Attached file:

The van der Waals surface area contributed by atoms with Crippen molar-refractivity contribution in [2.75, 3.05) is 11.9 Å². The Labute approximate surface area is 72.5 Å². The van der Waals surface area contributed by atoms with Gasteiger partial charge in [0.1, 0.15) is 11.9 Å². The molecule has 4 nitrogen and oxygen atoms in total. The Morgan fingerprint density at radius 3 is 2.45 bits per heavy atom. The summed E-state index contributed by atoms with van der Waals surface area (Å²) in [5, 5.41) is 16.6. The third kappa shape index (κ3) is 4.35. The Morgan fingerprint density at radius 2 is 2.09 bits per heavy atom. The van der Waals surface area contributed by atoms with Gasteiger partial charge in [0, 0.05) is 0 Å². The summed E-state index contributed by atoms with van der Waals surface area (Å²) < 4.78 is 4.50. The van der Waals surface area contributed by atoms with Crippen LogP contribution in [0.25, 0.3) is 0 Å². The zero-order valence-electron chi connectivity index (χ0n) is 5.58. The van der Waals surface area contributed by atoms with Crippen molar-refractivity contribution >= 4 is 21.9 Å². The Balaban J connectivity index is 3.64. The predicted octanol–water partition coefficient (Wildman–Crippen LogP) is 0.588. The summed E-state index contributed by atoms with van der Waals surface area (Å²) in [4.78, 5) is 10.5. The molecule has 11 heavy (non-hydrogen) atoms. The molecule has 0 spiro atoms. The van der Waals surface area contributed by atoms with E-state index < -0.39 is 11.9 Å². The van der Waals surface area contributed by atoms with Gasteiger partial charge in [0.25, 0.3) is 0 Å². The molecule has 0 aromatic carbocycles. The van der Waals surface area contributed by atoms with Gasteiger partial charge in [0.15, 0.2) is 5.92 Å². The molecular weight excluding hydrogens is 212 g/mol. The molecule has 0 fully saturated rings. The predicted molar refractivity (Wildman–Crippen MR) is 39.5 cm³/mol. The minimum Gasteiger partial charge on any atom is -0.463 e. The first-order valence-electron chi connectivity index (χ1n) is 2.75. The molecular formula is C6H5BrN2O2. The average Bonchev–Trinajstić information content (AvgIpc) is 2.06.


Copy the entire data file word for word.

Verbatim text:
The van der Waals surface area contributed by atoms with Crippen molar-refractivity contribution in [2.75, 3.05) is 11.9 Å². The Labute approximate surface area is 72.5 Å². The van der Waals surface area contributed by atoms with Gasteiger partial charge in [0.1, 0.15) is 11.9 Å². The molecule has 4 nitrogen and oxygen atoms in total. The Morgan fingerprint density at radius 3 is 2.45 bits per heavy atom. The summed E-state index contributed by atoms with van der Waals surface area (Å²) in [5, 5.41) is 16.6. The third kappa shape index (κ3) is 4.35. The Morgan fingerprint density at radius 2 is 2.09 bits per heavy atom. The van der Waals surface area contributed by atoms with Gasteiger partial charge in [0, 0.05) is 0 Å². The summed E-state index contributed by atoms with van der Waals surface area (Å²) < 4.78 is 4.50. The van der Waals surface area contributed by atoms with Crippen LogP contribution in [0.25, 0.3) is 0 Å². The zero-order valence-electron chi connectivity index (χ0n) is 5.58. The van der Waals surface area contributed by atoms with Crippen molar-refractivity contribution >= 4 is 21.9 Å². The Balaban J connectivity index is 3.64. The predicted octanol–water partition coefficient (Wildman–Crippen LogP) is 0.588. The summed E-state index contributed by atoms with van der Waals surface area (Å²) in [4.78, 5) is 10.5. The molecule has 11 heavy (non-hydrogen) atoms. The molecule has 0 spiro atoms. The van der Waals surface area contributed by atoms with E-state index < -0.39 is 11.9 Å². The van der Waals surface area contributed by atoms with Gasteiger partial charge in [0.25, 0.3) is 0 Å². The molecule has 0 aromatic carbocycles. The van der Waals surface area contributed by atoms with Gasteiger partial charge in [0.15, 0.2) is 5.92 Å². The molecular weight excluding hydrogens is 212 g/mol. The molecule has 0 fully saturated rings. The predicted molar refractivity (Wildman–Crippen MR) is 39.5 cm³/mol. The minimum Gasteiger partial charge on any atom is -0.463 e. The first-order valence-electron chi connectivity index (χ1n) is 2.75. The molecular formula is C6H5BrN2O2. The average Bonchev–Trinajstić information content (AvgIpc) is 2.06.